Childhood Trauma: Your Wounded Inner Child from ACEs (Adverse Childhood Experiences)
Your “inner child” is part of your subconscious that has been picking up messages way before it was able to fully process what was going on (both emotionally and mentally). This part of your brain keeps emotions, memories, and beliefs from the past in addition to hopes and dreams for the future.
We all have an inner child, and our inner child can be damaged in various ways. When we make space for this inner child and allow for its healing, we can see greater improvement in overall progress. Here’s what you should know about your potentially wounded inner child and how to heal it.
How Is Your Inner Child Wounded?
There are several wounds your inner child may have sustained during trauma. Here are some to keep in mind.
- Abandonment wound
If you’ve sustained this wound, then you may become easily attached to others. You may often feel left out or fear being abandoned in relationships due to a past traumatic experience. That experience made it difficult to be left alone, so you may struggle with co-dependency. However, you may also struggle with setting boundaries because of your fear of abandonment.
- Guilt wound
You may feel sorry and bad when others get upset. If someone else expresses emotion, you’re the one who feels guilty. Due to trauma, you’re unable or afraid to set healthy boundaries. You don’t like to ask for things, but you also may use guilt to manipulate others in your life. Additionally, you tend to attract people who make you feel guilty.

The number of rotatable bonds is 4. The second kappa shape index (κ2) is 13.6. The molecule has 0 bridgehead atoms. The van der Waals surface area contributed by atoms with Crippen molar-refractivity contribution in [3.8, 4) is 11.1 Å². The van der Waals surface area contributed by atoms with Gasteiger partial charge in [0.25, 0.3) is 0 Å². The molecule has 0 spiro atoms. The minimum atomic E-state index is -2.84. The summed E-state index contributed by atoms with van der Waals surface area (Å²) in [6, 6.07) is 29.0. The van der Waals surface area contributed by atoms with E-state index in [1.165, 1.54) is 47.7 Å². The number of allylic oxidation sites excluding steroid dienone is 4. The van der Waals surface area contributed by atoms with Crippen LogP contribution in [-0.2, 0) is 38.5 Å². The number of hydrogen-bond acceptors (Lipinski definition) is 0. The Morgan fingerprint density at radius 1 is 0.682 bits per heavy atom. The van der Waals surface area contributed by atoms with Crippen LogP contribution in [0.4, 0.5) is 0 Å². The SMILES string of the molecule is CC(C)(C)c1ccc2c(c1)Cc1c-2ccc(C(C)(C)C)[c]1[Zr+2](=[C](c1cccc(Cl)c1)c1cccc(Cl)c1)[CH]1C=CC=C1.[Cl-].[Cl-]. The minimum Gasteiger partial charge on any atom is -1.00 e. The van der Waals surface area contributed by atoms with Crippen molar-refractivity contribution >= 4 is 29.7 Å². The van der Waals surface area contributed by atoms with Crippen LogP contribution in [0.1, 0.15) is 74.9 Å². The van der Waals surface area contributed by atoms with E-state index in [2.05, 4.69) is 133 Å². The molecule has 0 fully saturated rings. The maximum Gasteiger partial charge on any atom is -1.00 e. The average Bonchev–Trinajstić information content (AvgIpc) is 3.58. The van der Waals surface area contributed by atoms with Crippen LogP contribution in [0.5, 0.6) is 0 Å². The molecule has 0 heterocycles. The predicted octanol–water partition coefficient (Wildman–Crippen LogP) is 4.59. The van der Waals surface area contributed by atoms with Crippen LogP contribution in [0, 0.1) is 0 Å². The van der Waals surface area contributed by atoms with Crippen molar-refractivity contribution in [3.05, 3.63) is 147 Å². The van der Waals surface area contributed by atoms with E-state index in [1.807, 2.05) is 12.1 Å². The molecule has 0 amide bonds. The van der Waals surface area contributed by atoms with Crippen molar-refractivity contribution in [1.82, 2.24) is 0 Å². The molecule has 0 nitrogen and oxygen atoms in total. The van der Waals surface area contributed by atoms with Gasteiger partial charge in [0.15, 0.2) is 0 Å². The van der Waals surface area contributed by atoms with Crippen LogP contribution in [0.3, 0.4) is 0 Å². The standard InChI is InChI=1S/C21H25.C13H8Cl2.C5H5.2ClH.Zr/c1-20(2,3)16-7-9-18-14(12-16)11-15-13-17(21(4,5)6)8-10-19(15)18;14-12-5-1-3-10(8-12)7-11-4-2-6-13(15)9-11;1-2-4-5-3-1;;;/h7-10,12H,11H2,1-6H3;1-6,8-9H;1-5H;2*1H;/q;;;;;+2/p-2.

- Neglect wound
Neglect wounds causes people to struggle to let this go and struggle to say “no.” Individuals with a neglect wound repress their emotions and fear being vulnerable. You may be angered easily and have a low self-worth. Typically, you’ll attract people who either don’t appreciate you or who can make you feel “seen.”
- Trust wound
If you have a trust wound, you’re afraid to be hurt, which makes it difficult to trust others around you because you don’t feel safe. You often feel insecure, and you require a lot of external validation. However, despite your intense need to feel safe, you usually attract people who don’t make you feel that way.
How to Address the Wounds of Your Inner Child
So, if you have one of these inner child wounds, what do you do about it? You must address it based on the wound itself. Here are some ways to address it based on each of the wounds mentioned above.
- Abandonment wound: Remind yourself that people aren’t planning to leave you. You can use sayings like, “I am safe,” and “I won’t abandon you.”
- Guilt wound: Tell yourself (and retell yourself) that you don’t have to rescue other people. To be in healthy relationships, you must set healthy boundaries.
- Neglect wound: Acknowledge how your inner child feels. Give yourself enough space and time to heal because it can be difficult.
- Trust wound: Build inner trust by keeping promises and commitments to yourself first — before anyone else.
Do you have an inner child who needs to be healed? Learn more about childhood trauma and how you can reshape your life with Derek Clark. Visit here to learn more about his story as a childhood trauma motivational speaker.
Have Derek Clark speak at your next childhood trauma, trauma informed care, ACE’s or child welfare conference. Derek is a top conference keynote speaker on childhood trauma and foster care. Visit here for more information.